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At the invitation of then prime minister Jawaharlal Nehru, the Ford Foundation became the first international non-profit organization to establish an office here in 1952. It was the programme’s first office outside the US. Since then, the New Delhi office has deployed more than $502 million (Rs1,973 crore) in grants to 1,200 institutions and remains the foundation’s largest overseas programme.

The foundation’s influential president, Susan V. Berresford, who ranks 77 on Forbes’ magazine’s 2006 list of ‘100 Most Powerful Women’, has taken an active role in Ford’s work here over the years. In town for the 15th anniversary of the National Foundation for India, she spoke to Mint about the need for India’s development sector to make strategic improvements and how regulation may help it grow. Edited excerpts:

How has philanthropy changed in recent years?

Now it’s about getting at the root causes. It’s more than just giving money. Strategic philanthropy addresses systemic issues behind the problems.

Influential woman: Susan V. Berresford, president, Ford Foundation.

How does philanthropy in India compare with the rest of the world?

Philanthropy in India is growing tremendously. It’s a very exciting opportunity and the question I think is how—as it is to an extent in every country—it can be increasingly effective; how it can get to structural issues; how it can support new ideas, marginalized voices and get at the equity questions every society has.

You helped establish the National Foundation for India 15 years ago and you have been involved since then. What changes have you seen over that time period?

Today there are many, many more foundations interested in social change and social justice but they are still small in number and a small resource against the problems they are battling here. The question is how they well they work with the government, the business sector and with civil society.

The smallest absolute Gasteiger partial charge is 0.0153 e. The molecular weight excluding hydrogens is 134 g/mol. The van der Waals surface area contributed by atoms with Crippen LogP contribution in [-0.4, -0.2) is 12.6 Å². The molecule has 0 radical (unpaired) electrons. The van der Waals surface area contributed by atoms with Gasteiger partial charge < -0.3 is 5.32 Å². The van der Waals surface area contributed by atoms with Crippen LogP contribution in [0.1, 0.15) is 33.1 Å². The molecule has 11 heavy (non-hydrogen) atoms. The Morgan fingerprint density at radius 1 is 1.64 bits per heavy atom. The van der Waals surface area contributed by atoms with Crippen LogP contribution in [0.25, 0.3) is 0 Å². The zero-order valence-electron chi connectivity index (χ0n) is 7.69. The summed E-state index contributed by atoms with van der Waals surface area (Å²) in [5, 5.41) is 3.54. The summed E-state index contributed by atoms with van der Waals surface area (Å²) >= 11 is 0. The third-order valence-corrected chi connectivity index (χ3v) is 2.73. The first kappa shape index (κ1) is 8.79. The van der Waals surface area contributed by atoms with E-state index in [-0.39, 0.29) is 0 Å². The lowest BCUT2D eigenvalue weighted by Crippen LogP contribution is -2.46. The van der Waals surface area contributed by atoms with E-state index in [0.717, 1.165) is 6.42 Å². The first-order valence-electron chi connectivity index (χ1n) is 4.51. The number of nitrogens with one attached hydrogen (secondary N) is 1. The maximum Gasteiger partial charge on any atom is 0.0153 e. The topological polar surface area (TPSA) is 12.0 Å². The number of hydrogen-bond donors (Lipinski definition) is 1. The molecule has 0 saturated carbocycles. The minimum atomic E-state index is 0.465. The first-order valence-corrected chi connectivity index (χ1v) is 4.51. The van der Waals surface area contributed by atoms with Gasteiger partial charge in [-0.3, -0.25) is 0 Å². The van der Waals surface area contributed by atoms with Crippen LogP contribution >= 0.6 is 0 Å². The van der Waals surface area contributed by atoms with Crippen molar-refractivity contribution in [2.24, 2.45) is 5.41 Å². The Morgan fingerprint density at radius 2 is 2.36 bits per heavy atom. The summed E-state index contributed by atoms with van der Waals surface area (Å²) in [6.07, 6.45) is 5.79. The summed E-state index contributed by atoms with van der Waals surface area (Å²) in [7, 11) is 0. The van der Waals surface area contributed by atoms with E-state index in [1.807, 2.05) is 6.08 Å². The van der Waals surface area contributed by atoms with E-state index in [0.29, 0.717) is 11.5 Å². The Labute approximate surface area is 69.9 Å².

The government recently approved the first official policy on the voluntary organizations here and has indicated regulation may be on the way. What makes effective regulation in this sector?

The first thing is information. It is very important for there to be accurate data about foundations and what is available to people. Sunshine is the best preventative measure. Second, I think it is important to have regulators who understand the field well and can interact with people who study the field. Policies should be arrived at with both neutral information as well as an exchange of views between neutral information and the exchange between the sector and regulators.

What kind of role should the corporate sector take in development?

The corporate sector has wealth that can be deployed but can also mobilize the voluntary time of its employees and the resources beyond cash of the corporation to get at systemic issues like education. Then, the corporate activity itself can take on some function that is charitable and change-oriented. Financial services companies can begin to work with people who are marginalized, have no access to financial services, and so forth. Everything from the corporate activity itself to corporate philanthropy is very important.

You said during your speech here that establishing a successful non-profit sector is a function of leadership, courage, money and time. How does the non-governmental organization (NGO) sector here stack up?

It certainly has a lot of courage, it has time. It does not have the resources that it needs and that’s part of what more organized philanthropy can bring. The question is really whether there are good partnerships between people who have resources, the NGOs who have good ideas and then policymakers. We need to hear the voices and ideas of people who are marginalized but we also need to talk to people in government and business who make structure and who make policies and create systems.

Does the non-profit sector battle a perception problem of scandal and corruption here?

I think the media all over the world likes to focus on things that go wrong rather than things that go well and there is a lot that goes well here. We certainly need to do things that establish the legitimacy of the field. We need standards, success stories and most importantly honest discussion about what works and what doesn’t work. Not everything works and we have to be honest about that.

What works well in India and what doesn’t?

We have seen development funds that are stunning and lead the field in work with marginalized communities, such as Dalits and Adivasis here. There are good laws on the books, there are good programmes but they don’t always deliver at the bottom level. Implementation remains the biggest challenge.

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